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Film Reviews Congratulations to Hellboy, the year’s most sexist, confusing and unholy cinematic disaster

David Harbour stars as Hellboy.

Mark Rogers/Courtesy of VVS

  • Hellboy
  • Directed by Neil Marshall
  • Written by Andrew Cosby
  • Starring David Harbour, Milla Jovovich and Ian McShane
  • Classification R; 120 minutes

rating

What did we do as a society to deserve 2019’s Hellboy remount? Is the film an elaborate punishment, wrought by our inability to combat climate change or self-soothe by receding into the dark echo chambers of hate and instability on social media that only further to divide and enslave us all? These were just some thoughts that ran through my mind during the punishing two hours of this year’s clunkiest and most nonsensical comic-book movie. Watching Hellboy is my new personal idea of hell.

You can tell how badly David Harbour wants to find his character behind his thick wall of prosthetics.

Mark Rogers/Courtesy of VVS

Made by occasional Game of Thrones director Neil Marshall, who never met a giant monster eyeball he couldn’t gore with a big phallic object, Hellboy is like Deadpool without the irony, originality or star power. It’s like Kevin Smith’s mustiest, oldest flatulence. Andrew Cosby’s screenplay is what I imagine every movie pitched by a fanboy at a comic-book convention would be: sexist, confusing and full of bad puns. The climax of the film sees Hellboy literally ripping a woman’s head off her body, throwing it into a pit and saying, “Hey lady, quit while you’re a head!” I bore witness to this moment and I think it gave me a gigantic cold sore. Hellboy is just not good for the culture, okay?

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For fans of Mike Mignola’s graphic novels, or Guillermo del Toro’s 2004 original film and ensuing 2008 sequel, Marshall’s addition retreads much of the same territory, but with a flurry of illogical subplots. Trading in del Toro’s visionary steampunk aesthetic for a flaming-skull T-shirt and a middle finger, Hellboy’s incomprehensible plot drags until an inevitable attempt to beg cheaply for a sequel. Also: There’s throat-ripping.

Somehow, we learn that Hellboy grew up in a single-parent household (difficult), even though he is a demon born during a Second World War Nazi fight (even worse). He has a complicated relationship with his father (Ian McShane), who used him as a weapon of mass destruction to fight the creatures of the underworld (please get therapy, Hellboy, you must learn to love yourself).

Ian McShane and David Harbour in Hellboy (2019).

Mark Rogers/Courtesy of VVS

With a level of tragedy in his life that’s nearly Shakespearean, Hellboy should be a complex anti-hero we want to invest in. Ron Perlman’s incarnation made him seem funny and tragic, a gruff beast waiting to be loved. Instead, new star David Harbour has to deliver awful Two and a Half Men-esque jokes like, “Oh, my Uber’s here” to a Jeep after he groin-kicks three giants into writhing pulp. Are we supposed to believe that Hellboy knows what Uber is? Like, what’s his rating?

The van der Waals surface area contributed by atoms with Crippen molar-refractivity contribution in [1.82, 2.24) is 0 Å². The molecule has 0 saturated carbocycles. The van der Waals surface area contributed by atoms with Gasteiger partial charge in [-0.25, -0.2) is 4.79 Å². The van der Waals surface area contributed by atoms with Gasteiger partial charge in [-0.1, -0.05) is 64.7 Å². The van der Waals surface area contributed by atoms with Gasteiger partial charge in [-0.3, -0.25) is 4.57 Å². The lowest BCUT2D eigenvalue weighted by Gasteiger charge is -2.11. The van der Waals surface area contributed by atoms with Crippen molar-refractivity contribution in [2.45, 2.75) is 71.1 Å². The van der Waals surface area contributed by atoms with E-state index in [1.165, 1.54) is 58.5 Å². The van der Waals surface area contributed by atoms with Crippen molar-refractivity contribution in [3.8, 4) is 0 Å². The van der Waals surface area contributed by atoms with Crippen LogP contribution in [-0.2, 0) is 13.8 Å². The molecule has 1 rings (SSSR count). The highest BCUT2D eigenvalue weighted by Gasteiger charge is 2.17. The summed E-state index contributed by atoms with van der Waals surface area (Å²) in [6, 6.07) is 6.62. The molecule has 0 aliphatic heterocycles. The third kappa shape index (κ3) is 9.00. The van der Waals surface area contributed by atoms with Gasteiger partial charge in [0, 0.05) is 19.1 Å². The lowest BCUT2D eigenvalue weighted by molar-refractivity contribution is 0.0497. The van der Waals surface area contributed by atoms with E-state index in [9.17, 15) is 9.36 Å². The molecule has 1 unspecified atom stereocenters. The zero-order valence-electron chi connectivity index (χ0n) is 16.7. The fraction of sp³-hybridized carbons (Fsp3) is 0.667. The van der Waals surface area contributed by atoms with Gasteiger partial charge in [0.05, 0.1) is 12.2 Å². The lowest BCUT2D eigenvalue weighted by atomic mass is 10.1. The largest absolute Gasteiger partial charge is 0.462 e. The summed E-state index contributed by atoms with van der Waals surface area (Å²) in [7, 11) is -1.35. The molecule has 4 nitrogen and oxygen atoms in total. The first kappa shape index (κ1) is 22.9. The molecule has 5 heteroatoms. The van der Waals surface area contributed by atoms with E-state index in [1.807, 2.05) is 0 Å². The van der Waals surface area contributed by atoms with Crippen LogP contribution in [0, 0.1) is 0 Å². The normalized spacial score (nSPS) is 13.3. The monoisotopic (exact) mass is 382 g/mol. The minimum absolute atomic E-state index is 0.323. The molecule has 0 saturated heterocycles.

Two characters from the comics create something of a B-story. Alice (Sasha Lane, hung out to dry by a director who evidently hates her wonderful face) is a young woman who can channel the spirits of the dead, and Daimio (Daniel Dae Kim) is an ex-marine who can shape-shift into a jaguar. Our main villain is the “Blood Queen” Nimue (Milla Jovovich), a sorceress introduced in a prelude getting dismembered by King Arthur himself – she gets all her body parts torn apart and hidden around the planet as part of a tenuous link to The Sword in the Stone that made my heart hurt.

Milla Jovovich as Nimue the Blood Queen.

Mark Rogers/Courtesy of VVS

Nimue is one of the most passive female villains in recent cinema history, marking the fifth time lately that a female antagonist in a big-budget action movie has been left with nothing to do but pout. These movies, which include Suicide Squad, Tom Cruise’s remount of The Mummy and The Kid Who Would Be King, cast model-pretty women as their vision of death incarnate. The antagonists spend an entire film “gathering their strength” (self-care is important) until they’re easily vanquished in the final battle. This dumb, troubling trope needs to end.

Without an effectual villain to fight, Hellboy instead becomes very emo. Del Toro’s films centred on Hellboy’s longing for his love interest, played by Selma Blair. Now, he wants his daddy. The bitter irony in Mignola’s comics is that while Hellboy appears to be a full-blown man, sporting his signature lobster-bisque complexion, shaved-down horns and skullet, he has the emotional maturity of a whiny teenage boy who just discovered Morrissey. You can tell how badly Harbour wants to find his character behind his thick wall of prosthetics. In a few scenes, I saw a tender machismo that reminded me of peak Mickey Rourke. Harbour should be in sensitive Sundance dramedies, not this trash fire.

And so, murdering everything from oversized giants sporting big pustules of plantar warts to demented boars with Scottish accents to Baba Yaga herself, Hellboy puns and impales and puns some more. Blood and guts explode from every orifice during these killings (least fave: a woman’s crotch getting ripped apart by two birds made of limbs); the movie trades in gore and unearned F-bombs like the worst Reddit thread you’ve ever read. Hellboy forces audiences to detach and glaze over because it is hateful and lazy and was made by awful filmmakers who probably don’t like movies very much. For anyone who manages to see this movie in the theatre – I’ll see you in hell.

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Hellboy opens April 12 (you were warned).

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